Trust Administration?

Want To Know About Trust Administration? Here’s A Quick Overview

Edited by Jennifer Elliott

Every trust is different. Some trusts hold a small amount of property and are terminated within a very short time after the grantor’s death. Other trusts hold millions of dollars worth of property and provide income to trust beneficiaries for years. 

Sometimes a trust becomes the subject of litigation when a beneficiary disputes how the trustee is administering the trust. A trust dispute can also arise when a disgruntled heir challenges the testator’s estate plan. See will and trust disputes.

The amount of work involved in administering a trust also varies depending on a number of factors, such as the type of trust, the number of beneficiaries, the amount of property in the trust, the duration of the trust, the number of creditor claims against the grantor’s estate, and the quality of the grantor’s record keeping. To learn about the type of trust you are administering, see more about trusts.

While each trust is unique, trust administration typically involves many of the following activities:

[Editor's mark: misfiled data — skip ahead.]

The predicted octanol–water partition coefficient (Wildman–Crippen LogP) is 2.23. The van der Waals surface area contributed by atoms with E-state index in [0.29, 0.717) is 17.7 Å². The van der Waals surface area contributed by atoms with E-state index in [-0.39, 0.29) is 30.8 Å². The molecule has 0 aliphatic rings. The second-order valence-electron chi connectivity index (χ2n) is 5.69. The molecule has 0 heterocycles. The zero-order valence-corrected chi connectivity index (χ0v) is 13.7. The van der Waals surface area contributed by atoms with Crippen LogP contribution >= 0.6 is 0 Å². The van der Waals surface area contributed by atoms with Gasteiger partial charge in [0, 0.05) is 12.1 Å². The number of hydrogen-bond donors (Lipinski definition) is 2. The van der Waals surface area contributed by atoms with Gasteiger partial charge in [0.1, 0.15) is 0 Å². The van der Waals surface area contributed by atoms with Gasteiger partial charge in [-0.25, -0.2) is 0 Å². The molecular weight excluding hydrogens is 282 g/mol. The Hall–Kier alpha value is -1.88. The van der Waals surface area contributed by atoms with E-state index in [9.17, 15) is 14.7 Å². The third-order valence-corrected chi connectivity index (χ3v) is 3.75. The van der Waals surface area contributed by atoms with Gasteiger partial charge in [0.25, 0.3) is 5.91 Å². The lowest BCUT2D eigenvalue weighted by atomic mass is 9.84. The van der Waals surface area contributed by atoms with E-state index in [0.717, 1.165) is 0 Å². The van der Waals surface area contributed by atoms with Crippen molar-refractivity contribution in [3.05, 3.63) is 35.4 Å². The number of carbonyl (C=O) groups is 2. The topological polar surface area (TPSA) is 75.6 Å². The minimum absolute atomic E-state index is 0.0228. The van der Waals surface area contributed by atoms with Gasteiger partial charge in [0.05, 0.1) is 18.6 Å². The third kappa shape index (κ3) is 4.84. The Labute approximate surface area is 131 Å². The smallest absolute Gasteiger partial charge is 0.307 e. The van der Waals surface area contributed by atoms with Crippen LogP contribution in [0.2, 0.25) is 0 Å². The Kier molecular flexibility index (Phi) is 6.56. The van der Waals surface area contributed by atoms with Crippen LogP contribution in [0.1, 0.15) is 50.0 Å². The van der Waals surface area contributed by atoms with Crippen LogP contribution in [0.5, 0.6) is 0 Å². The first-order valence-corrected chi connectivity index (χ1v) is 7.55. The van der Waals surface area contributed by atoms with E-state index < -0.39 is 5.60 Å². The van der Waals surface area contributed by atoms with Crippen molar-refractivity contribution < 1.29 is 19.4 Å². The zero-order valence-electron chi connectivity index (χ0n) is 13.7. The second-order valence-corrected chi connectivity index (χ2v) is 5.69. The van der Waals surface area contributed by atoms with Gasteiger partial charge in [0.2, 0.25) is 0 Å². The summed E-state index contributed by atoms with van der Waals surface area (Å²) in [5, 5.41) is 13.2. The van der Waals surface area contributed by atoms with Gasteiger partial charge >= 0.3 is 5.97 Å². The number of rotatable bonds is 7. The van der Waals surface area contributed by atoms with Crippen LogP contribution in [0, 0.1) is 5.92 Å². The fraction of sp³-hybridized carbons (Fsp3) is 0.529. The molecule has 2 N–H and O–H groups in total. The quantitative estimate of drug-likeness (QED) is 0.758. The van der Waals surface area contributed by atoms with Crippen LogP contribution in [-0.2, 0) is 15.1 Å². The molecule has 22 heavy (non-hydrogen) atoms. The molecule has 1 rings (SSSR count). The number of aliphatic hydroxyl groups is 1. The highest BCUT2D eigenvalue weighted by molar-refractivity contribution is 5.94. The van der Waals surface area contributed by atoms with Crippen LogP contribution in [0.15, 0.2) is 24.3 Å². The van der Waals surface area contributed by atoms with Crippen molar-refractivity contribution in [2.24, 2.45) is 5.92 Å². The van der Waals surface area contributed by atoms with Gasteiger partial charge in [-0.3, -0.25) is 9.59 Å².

1. Obtaining legal documents and records necessary to administer the trust and certify the validity of the trust when dealing with third parties;

2. Collecting monies owed to the trust; See open trust account.

3. Maintaining an inventory of trust property;

4. Consulting financial, tax, and legal advisors regarding proper administration of the trust;

5. Paying debts and expenses of the trust;

6. Managing trust assets and investments; See trustee investment duties.

7. Obtaining appraisals or valuations of trust assets;

8. Selling trust property;

9. Keeping accurate records of trust income and expenditures;

10. Filing tax returns.

11. Providing a trust accounting and other information to trust beneficiaries;

12. Distributing trust income and property to beneficiaries; and

13. Executing documents to transfer title to trust property to beneficiaries.

14. Closing a trust at the end of administration. See how to end a trust.

BEWARE: Laws Trustees Must Follow in the United States

If you are a first time trustee, you may not be familiar with the fiduciary duty of a trustee or the guidelines trustees must follow when managing trust property. Failure to perform trustee duties in accordance with applicable laws can result in personal liability of the trustee. To learn about state laws that govern trust administration, see trust law sources.

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About the author

Jennifer Elliott

A member of Wealth Counsel, a nationwide lawyers association of 4,000 estate planning professionals, Ms. Elliott provides her clients best-in-class estate planning technology for their documents. She keeps up to date on the law with education forums, labs, and seminars. Ms. Elliott regularly leads seminars for legal professionals as well as the public to educate the community on protecting their assets and loved ones.